The quartet will have three performances over the course of the festival. It will open the festival with Adams’s absolute jest on June 30, which will repeat the following night. The quartet will then play three pieces on July 5: Joseph Haydn’s String Quartet in F Major, Op. 77, No. 2Samuel Coleridge-Taylor’s “Fantasiestücke for String Quartet, Op.5” and Antonín Dvorak’s String Quartet No. 13 in G Major, Op. 106.

Oundjian notes that a certain finesse is required to create a classical lineup that has mass appeal: “Whether you’re programming for an orchestra for a whole season or for a festival, there are very few people who are going to come to all of the concerts. And those people will come to all shows, no matter what the programs are, because they just love the festival; they’re like family.” In order to attract a variety of listeners, “you have to look for really interesting ideas and a lot of variety,” he says. “You have to strike an excellent balance between challenging an audience to listen to something they’ve never heard, and something familiar.”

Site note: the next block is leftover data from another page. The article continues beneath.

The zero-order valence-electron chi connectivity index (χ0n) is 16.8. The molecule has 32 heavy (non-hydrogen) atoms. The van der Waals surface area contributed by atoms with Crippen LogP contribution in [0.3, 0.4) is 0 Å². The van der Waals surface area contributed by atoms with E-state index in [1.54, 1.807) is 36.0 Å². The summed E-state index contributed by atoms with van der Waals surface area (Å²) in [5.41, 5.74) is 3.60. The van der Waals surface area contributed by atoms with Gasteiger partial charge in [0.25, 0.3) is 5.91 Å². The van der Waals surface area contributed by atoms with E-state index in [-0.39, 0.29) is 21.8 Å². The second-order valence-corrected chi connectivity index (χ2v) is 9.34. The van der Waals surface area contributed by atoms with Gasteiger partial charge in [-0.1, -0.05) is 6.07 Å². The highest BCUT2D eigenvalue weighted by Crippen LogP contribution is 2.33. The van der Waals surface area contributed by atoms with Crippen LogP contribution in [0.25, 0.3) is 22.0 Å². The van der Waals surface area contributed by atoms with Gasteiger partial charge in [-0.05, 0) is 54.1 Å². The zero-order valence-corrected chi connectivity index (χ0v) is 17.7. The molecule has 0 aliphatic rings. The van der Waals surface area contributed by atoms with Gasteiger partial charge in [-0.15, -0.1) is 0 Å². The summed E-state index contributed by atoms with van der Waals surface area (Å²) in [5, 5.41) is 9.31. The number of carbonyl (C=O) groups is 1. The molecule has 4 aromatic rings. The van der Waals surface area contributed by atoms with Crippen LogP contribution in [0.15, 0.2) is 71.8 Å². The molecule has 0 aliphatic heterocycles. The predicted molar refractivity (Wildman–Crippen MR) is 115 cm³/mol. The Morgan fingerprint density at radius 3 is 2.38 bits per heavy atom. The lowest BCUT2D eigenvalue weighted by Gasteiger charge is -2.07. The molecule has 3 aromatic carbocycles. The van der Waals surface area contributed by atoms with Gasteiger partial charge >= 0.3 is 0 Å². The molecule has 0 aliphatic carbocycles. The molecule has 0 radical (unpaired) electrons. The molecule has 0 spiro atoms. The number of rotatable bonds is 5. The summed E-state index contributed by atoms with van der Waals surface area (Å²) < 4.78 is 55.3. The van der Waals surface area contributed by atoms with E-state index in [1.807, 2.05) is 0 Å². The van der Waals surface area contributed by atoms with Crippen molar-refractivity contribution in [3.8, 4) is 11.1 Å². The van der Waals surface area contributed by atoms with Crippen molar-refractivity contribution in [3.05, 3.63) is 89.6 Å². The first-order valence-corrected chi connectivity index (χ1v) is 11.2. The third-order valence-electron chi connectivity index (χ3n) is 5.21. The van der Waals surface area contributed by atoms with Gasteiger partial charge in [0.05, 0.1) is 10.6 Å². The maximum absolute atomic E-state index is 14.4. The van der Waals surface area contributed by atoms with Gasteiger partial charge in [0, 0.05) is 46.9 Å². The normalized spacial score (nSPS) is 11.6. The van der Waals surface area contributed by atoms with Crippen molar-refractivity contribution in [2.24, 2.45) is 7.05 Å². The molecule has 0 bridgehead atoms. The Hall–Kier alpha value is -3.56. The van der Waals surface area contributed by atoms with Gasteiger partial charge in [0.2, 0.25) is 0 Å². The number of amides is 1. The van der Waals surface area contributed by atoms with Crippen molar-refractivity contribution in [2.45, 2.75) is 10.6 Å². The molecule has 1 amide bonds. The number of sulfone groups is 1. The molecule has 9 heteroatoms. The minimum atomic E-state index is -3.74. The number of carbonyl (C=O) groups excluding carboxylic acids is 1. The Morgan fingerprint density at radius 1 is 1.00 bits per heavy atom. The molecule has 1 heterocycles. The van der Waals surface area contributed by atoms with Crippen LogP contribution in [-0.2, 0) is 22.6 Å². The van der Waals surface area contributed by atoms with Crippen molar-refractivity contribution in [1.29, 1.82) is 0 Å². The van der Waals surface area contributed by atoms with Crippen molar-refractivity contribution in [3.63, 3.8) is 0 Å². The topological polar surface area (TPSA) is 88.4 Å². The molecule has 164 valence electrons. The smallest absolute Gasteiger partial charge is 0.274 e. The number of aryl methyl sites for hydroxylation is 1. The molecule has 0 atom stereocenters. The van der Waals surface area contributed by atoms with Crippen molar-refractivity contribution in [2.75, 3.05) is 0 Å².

The festival’s opening-night performance is a good example of merging familiarity with originality, Oundjian says. While the night is billed as “Takács Quartet Plays John Adams’ absolute jest,” it comprises three different compositions from three composers, with absolute jest being the highlight. The first is “Fate Now Conquers,” by the relatively young American composer Carlos Simon, which debuted in September 2020. Despite the work being contemporary, it was commissioned as a response to Beethoven’s fourth, seventh and eighth symphonies, giving it a sense of familiarity for more stringent classical music fans. Beethoven’s influence is then infused with modern styles of music such as jazz, gospel and neo-romanticism — a lush demonstration of the juxtaposition Oundjian seeks in his curations of it.

The other two performances that evening are also vivid illustrations of merging old and new, with absolute jest being a vaguely minimalist interpretation of Beethoven’s grandiose symphonies and Dvorak’s New World Symphony being the catalyst for many familiar modern compositions, including those made for starwars, jaws and The Lord of the Rings.